By David Hegg
Ask any successful person about their strategy for success and you’ll usually hear about the necessity of setting goals. Determining what needs to be done, and how best to do it have always been among those essentials listed as keys to success. And I’m all for goals. Few things insure consistent accomplishment like the diligent determination to use your best efforts every day to get the best things done. Everyone needs goals.
But there is a downside to setting goals in some areas, especially if reaching the goal will demand a change in attitude or some life pattern. Take weight loss, for example. Suppose you are like me and fight the battle of weight gain constantly. Two or more times a year we get to the place where we are tired, out of breath walking up the stairs, and just about too big for even that section of our closet that is on the big end of the spectrum. So, what do we do? Out of a combination of exasperation and desperation, we determine to lose some weight. We announce to the world that we’re finally going to do something about this, and we go on an austerity diet, and break out the jump rope.
And, of course, we set a goal of just how many pounds we’re going to lose. After all, as we’ve been told, if we fail to plan, we just plan to fail. And we plan to succeed at losing a certain number of pounds.
Let’s also assume that we are able to corral our wills, change our lifestyle significantly, and actually lose the weight. When we reach our goal we feel really successful and immediately believe that now life is as it should be. Having reached our goal, we believe that we’re different people. We’ve hit the goal, and now we can stop doing whatever we did to reach it. But this is where the short-term advantages of goal setting give way to the dark reality that what really got us to the goal was significant life change. And if that life change was only for the purpose of reaching the goal, we will revert to our old patterns once the goal is no longer our focus.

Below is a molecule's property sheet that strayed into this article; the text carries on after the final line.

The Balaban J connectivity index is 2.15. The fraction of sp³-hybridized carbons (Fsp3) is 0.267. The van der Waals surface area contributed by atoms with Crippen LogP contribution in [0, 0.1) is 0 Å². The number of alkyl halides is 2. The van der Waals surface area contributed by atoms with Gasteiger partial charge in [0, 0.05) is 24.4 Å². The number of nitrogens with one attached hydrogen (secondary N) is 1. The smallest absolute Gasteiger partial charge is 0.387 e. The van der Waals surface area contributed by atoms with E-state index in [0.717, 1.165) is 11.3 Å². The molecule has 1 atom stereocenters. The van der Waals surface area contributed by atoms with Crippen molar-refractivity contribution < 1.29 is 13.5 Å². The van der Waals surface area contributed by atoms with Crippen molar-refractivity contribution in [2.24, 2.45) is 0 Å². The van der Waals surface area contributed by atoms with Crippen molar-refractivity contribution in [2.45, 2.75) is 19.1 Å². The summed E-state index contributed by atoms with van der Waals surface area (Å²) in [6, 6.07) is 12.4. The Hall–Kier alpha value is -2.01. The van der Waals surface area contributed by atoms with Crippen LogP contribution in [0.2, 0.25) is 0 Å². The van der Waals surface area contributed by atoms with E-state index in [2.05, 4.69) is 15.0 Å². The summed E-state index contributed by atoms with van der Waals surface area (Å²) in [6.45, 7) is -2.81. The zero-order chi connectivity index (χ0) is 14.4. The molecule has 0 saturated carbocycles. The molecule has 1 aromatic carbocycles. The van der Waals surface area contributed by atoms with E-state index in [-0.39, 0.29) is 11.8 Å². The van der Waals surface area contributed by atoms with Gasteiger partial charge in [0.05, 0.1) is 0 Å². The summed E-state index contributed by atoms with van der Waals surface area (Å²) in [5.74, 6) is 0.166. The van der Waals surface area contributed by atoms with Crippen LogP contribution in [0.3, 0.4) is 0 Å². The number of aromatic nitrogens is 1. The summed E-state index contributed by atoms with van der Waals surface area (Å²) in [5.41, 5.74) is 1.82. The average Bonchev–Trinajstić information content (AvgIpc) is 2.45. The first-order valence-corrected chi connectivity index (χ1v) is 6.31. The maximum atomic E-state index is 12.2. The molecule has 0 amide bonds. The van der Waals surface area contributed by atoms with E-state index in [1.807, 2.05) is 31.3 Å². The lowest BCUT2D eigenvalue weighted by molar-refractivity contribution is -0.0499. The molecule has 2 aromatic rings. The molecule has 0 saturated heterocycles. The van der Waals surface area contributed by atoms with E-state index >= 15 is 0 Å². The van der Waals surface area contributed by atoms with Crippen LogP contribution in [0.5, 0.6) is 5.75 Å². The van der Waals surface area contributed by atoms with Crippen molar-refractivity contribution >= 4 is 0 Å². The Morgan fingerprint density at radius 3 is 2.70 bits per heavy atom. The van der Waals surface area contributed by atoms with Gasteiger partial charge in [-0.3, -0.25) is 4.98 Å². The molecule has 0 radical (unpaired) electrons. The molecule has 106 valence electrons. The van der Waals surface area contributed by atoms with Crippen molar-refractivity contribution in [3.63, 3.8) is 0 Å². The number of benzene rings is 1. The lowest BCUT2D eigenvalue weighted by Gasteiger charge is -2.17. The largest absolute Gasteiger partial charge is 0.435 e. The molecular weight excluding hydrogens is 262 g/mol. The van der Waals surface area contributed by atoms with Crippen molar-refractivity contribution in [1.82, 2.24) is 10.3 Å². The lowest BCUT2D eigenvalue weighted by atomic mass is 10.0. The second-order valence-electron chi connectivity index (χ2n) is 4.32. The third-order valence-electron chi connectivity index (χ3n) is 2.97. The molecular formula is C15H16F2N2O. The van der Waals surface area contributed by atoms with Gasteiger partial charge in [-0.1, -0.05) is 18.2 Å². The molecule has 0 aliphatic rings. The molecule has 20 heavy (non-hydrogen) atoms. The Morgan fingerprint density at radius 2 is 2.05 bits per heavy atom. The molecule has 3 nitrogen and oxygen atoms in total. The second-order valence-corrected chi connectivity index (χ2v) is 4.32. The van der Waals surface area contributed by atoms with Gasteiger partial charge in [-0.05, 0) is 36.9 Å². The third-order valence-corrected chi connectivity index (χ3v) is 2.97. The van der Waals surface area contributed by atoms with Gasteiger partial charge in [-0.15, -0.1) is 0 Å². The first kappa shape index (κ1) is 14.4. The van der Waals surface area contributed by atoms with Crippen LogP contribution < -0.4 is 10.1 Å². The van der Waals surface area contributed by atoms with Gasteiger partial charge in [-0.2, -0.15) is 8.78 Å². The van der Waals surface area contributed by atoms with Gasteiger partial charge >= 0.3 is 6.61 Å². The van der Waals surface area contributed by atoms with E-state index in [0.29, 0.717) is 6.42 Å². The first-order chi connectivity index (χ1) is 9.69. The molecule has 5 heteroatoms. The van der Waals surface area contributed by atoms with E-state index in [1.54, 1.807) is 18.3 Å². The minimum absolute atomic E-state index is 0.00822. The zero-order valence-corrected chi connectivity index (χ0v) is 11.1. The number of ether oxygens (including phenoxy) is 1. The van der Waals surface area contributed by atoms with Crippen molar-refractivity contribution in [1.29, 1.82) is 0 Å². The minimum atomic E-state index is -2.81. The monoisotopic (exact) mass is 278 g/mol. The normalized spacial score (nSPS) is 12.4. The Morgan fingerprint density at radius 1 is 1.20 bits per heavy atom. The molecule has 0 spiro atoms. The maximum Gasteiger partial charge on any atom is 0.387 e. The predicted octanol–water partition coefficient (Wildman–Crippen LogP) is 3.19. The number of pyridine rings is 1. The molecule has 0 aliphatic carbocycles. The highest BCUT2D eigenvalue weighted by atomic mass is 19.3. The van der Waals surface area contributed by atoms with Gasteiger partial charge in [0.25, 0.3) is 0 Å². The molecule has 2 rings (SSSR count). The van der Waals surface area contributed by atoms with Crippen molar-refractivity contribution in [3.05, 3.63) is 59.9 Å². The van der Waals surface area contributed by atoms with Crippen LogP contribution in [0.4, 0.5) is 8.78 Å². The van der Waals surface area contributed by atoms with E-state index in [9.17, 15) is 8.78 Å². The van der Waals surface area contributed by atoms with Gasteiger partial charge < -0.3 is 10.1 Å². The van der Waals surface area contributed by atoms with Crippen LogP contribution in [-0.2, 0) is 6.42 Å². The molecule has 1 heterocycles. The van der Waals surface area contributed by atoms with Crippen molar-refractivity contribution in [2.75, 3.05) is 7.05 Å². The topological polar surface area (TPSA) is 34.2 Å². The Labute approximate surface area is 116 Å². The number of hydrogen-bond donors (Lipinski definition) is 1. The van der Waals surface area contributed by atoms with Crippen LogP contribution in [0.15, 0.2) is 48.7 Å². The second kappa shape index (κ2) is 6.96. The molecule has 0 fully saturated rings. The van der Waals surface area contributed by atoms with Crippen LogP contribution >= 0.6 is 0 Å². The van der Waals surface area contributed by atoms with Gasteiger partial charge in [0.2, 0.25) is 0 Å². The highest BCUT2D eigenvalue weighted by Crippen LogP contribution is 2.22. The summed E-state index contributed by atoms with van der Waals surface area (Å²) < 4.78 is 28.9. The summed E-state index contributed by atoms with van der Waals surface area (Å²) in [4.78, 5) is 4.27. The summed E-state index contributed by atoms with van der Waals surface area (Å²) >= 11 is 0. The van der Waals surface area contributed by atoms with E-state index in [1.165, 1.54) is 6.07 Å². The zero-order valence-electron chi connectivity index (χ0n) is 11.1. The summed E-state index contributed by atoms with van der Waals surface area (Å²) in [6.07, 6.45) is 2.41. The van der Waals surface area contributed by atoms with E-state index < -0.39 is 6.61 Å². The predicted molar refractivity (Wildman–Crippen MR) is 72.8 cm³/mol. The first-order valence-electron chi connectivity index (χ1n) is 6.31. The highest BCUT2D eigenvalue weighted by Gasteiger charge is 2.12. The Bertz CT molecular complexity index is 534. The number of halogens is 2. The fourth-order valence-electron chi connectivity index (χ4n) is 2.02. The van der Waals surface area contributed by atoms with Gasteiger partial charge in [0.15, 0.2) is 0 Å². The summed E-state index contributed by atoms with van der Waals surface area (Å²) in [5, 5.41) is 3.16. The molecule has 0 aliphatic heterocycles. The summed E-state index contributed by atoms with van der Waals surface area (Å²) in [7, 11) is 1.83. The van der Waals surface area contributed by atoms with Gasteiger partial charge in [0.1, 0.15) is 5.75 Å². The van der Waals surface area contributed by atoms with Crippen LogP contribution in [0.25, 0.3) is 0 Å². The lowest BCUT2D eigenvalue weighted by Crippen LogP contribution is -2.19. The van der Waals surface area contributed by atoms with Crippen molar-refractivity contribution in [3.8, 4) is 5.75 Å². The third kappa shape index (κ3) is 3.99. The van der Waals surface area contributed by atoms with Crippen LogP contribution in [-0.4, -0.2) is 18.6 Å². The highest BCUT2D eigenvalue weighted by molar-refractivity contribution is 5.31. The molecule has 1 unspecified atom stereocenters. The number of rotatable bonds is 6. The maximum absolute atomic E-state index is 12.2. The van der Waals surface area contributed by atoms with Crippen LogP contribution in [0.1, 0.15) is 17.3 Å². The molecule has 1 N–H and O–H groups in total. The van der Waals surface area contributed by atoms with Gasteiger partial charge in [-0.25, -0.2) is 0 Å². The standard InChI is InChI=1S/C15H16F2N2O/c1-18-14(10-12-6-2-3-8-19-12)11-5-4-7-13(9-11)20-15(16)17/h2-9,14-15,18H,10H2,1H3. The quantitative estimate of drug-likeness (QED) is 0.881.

This explains why people like me end up losing 20 pounds, and then gaining back 25. It is safe to say that I’ve lost about 200 pounds in the last 20 years but as the saying goes, I always ended up finding them again, plus a few more!
In some ways I think we have it backward. Goals shouldn’t be the goal; life-long disciplines should be the goal. Rather than set a goal of a certain weight, determine to live in such a way that you’ll be able to enjoy physical adventures like hiking and playing soccer with your grandkids. Determine to live and eat and exercise in such a way that your quality of life is consistently all it can be. Recognize that the goal isn’t the goal; vitality and health are.
And this whole concept is transferable to other even more important areas of life. I’m talking here about ethics, about values, about character traits that add up to the kind of person you want to be. The desire to lose 20 pounds may have some short-term benefit, but committing to owning a healthy lifestyle is a thing of great nobility. And every noble commitment — be it health or virtue — will demand that values rather than impulses command your behavior.
What is really at issue here is whether we are willing to do the hard thing, consistently, to re-engage our wills as master rather than slave. And what makes this mastery of the will so hard is that a monstrous virus called sin has found its way into our human hard drive. Left to ourselves, we will usually choose pleasure over virtue, self-interest over neighborly love, and self-advancement over sacrificial service. As a Christ-follower I know I needed outside help, and I found it when Jesus found me.
Think about that, because the greatest challenges in life and eternity make weight loss look like child’s play.
Local resident David Hegg is senior pastor of Grace Baptist Church. “Ethically Speaking” appears Sundays.